I mean, it could. But it needs a lot of things to go its way in order for that to happen. A lot more than just a pandemic boost and a big game release.
High volume sales (DS) and a longer, more extended life cycle (PS2) are what it needs for it to happen.
Let's look at the hardware data thus far:
FY 2016 - 2.74 million (2.74 million)
FY 2017 - 15.05 million (17.79 million)
FY 2018 - 16.95 million (34.74 million)
FY 2019 - 21.03 million (55.77 million)
It's a pretty safe bet that this fiscal year is going to be the strongest one to date for the system. Right now, it has ~5 million unit lead over last year. If it maintains its current lead over last year, it would end up shipping 26 million units.
FY 2020 (estimate) - 26.03 million (81.80 million).
Could be more, could be less. The next 7 weeks of data should go the same as it has been, 2020 weekly sales comfortably ahead of 2019, to the point where it could extend its lead to ~6 million. Then, Week 38 will mark the release of the Nintendo Switch Lite from last year, then from there, who knows how the rest of the year will shape out. Time will tell, but for now that's what I'm going with.
After March 31, 2021, it becomes a really big question mark. We have know idea what Nintendo's release schedule looks like beyond this year and what their plans are other than how they repeatedly insist on giving the Switch a long life cycle.
How they intend to support the Switch and for how long remains to be seen. But it's safe to assume the Switch is going to sticking around for a long while. The good thing is that Nintendo still has a number of cards they can play: 1-2 hardware revisions, (Switch Pro, Switch TV, etc.), 1-2 price cuts ($199/$249 when sales start to dip; Then $99/$199 when they're about to launch Switch 2 and they can use the current models as budget, low entry systems, a la 3DS 2017-2019), number of big A-S tier titles that can still move hardware (Breath of the Wild 2, the next 3D Mario game, Pokemon Gen 9, etc.). They're in a very fortunate and enviable position in the middle of the Switch's 4th year that not even Sony was in with the PS4, which already had a price cut and TWO hardware revisions (Slim and Pro) before it even finished its 3rd year. It's intriguing that with how extremely well the Switch has sold within the time frame it has, it may still have more gas left in the tank than most other systems at this point.
But Nintendo will really need to step up their game on all fronts AND need some help from 3rd parties to make it happen. As incredibly well as Animal Crossing has sold at this point, in particular in Japan, have no doubt that a new Monster Hunter game on Switch would reach similar levels in that region, as well as worldwide (+/- than MH World) if Capcom got off their ass and stopped letting that money train pass them by. But that's for another time.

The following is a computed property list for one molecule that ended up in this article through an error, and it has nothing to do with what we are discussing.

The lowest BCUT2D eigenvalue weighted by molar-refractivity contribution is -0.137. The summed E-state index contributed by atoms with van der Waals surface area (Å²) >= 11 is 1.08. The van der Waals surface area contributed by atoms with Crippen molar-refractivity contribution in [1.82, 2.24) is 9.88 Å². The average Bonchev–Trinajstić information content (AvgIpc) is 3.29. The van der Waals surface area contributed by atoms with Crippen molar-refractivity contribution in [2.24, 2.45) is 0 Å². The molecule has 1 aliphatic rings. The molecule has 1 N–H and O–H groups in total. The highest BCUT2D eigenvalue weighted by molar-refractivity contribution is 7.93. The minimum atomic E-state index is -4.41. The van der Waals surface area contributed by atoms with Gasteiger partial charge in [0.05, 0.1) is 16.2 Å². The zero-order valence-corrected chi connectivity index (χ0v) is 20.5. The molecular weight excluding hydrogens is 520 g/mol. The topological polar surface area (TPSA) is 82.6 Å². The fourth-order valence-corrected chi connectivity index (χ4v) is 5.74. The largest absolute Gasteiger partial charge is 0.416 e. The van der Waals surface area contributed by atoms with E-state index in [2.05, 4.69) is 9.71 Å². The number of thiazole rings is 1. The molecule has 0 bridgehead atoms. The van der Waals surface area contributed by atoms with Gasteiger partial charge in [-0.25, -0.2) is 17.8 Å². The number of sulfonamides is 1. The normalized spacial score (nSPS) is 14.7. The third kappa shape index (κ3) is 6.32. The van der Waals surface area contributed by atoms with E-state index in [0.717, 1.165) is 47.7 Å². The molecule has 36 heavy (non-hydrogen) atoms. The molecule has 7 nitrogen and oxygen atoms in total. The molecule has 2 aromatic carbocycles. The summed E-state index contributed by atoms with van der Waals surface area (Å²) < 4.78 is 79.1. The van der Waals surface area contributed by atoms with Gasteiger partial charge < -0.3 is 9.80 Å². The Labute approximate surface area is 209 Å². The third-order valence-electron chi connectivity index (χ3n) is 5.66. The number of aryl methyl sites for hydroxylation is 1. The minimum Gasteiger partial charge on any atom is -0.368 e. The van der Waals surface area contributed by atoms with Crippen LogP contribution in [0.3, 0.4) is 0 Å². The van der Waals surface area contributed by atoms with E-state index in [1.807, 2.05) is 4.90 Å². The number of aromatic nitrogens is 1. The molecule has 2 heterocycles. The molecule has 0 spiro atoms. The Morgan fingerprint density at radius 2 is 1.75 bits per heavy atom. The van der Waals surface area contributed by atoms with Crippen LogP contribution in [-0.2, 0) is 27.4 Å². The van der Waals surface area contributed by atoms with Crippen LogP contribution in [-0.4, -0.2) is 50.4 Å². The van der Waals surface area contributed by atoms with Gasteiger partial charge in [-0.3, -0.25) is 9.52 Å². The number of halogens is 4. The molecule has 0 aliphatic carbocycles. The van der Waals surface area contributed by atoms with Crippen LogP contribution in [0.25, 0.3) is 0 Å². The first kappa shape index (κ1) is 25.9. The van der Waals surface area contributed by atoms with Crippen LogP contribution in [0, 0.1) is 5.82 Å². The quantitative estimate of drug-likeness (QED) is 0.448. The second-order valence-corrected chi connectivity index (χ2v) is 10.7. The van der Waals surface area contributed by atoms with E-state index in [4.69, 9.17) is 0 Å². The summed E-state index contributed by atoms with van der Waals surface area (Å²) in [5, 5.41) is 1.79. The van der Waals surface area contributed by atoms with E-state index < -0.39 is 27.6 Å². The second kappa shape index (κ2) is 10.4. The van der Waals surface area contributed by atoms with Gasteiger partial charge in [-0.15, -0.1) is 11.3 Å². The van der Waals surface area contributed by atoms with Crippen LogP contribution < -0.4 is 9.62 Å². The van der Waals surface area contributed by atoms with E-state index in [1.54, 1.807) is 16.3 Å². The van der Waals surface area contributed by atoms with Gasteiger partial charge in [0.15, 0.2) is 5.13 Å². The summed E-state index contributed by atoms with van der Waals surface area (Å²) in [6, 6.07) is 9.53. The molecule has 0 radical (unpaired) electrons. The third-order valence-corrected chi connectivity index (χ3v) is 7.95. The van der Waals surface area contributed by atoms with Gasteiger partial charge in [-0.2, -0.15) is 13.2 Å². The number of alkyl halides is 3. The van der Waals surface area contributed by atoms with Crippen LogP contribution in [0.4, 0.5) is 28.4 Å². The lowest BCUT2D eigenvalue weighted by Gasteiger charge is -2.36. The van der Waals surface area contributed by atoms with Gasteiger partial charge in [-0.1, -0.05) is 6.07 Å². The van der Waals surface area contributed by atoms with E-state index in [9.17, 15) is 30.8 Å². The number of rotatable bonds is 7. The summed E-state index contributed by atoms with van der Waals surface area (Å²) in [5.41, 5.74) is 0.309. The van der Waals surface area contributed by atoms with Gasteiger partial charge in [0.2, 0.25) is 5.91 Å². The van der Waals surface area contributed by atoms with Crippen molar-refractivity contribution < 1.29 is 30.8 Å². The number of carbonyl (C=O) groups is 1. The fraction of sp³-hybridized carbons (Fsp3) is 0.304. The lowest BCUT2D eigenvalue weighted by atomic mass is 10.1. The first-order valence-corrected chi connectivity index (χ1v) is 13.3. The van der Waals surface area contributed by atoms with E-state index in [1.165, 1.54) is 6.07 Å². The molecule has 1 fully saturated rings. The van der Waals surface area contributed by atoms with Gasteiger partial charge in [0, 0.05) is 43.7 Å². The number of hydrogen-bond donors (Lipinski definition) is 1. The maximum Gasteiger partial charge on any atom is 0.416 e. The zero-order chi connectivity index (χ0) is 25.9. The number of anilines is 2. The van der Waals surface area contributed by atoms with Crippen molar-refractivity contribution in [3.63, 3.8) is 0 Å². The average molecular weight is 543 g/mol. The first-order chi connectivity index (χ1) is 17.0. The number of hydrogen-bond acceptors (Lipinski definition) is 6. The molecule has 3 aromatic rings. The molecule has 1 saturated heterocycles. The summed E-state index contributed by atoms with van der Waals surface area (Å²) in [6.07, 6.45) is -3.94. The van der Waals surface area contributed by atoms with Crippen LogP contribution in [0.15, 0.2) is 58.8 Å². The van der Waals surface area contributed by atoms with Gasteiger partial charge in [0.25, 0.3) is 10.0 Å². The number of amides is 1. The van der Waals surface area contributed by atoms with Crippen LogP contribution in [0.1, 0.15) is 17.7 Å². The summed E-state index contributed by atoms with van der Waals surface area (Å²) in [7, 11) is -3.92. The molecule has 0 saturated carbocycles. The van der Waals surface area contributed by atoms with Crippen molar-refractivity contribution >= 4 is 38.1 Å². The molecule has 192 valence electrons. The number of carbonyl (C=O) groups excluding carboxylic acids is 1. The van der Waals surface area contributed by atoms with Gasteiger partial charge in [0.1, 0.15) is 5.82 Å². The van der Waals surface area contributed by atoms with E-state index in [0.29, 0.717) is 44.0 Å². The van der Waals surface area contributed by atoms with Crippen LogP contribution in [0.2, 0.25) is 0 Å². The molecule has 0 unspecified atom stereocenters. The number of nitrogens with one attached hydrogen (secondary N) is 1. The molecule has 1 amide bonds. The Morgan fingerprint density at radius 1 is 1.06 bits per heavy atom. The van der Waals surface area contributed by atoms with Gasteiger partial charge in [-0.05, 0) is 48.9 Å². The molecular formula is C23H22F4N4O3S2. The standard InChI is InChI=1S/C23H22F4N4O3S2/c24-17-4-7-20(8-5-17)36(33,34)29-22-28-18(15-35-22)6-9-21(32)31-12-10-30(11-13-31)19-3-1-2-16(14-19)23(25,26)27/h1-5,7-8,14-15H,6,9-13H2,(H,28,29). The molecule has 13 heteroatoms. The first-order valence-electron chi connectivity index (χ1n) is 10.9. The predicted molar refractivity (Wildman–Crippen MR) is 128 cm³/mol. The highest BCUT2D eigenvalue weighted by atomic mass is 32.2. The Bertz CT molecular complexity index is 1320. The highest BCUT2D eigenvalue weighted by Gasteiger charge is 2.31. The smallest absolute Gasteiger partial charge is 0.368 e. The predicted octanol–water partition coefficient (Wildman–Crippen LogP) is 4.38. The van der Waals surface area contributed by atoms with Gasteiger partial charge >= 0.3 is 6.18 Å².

I mentioned early how Nintendo still had plenty of A and S tier titles like Mario, Zelda, and Pokemon, at their disposal. But just those games alone are not going to be enough. They need a lot more than that. They need to continue to make new IPs like they have to appeal to different audiences with different tastes, maybe find a sleeper hit that can have killer app potential (Ring Fit, and what Labo was supposed to be.) I also think they need to dig deeper into their back catalogue of old games that haven't had a chance to really sell in this era. As great of a sales monster that Mario Kart has become, I'm very confident that if they really put the effort into making a great new F-Zero game with online, a story, and above all, customization to really appeal to that Gran Turismo/Forza crowd. There's a lot of untapped potential in many of their franchises that can be realized if they really make a serious effort to capitalize on it. Just look at Fire Emblem, Xenoblade, and Animal Crossing. Fire Emblem was on its deathbed before Awakening took off the way it did. Xenoblade (and Monolith Soft in general) wasn't gaining much traction before XC2 raised the bar, now Monolith has quickly become Nintendo's most reliable subsidiary and Xenoblade is well on its way to greater heights. And Animal Crossing just speaks for itself. If they want to pull it off, they need all hands on deck. And I do mean, ALL hands on deck.
Right now, I envision the Switch's sales trajectory from this point onwards going like this:
FY 2020 (estimate) - 26.03 million (81.80 million)
FY 2021 (estimate) - 22 million (103.80 million)
FY 2022 (estimate) - 17 million (120.80 million)
FY 2023 (estimate) - 12 million (132.80 million) - Switch 2 launch
FY 2024 (estimate) - 5 million (137.80 million)
FY 2025 (estimate) - 2 million (139.80 million)
FY 2026 onwards (estimate) - 0.5 million (140.30 million)
Hypothetically, this would still leave it 15-18 million units short of the PS2 (Sony has it at more 155 million as of March 2012; VGChartz currently has it at 157.68 million. I have no idea what the actual number is.)
So as I said in my original post - Highly unlikely.
It needs a lot of things to go its way just for it to have a chance.Last edited by PAOerfulone - on 03 August 2020
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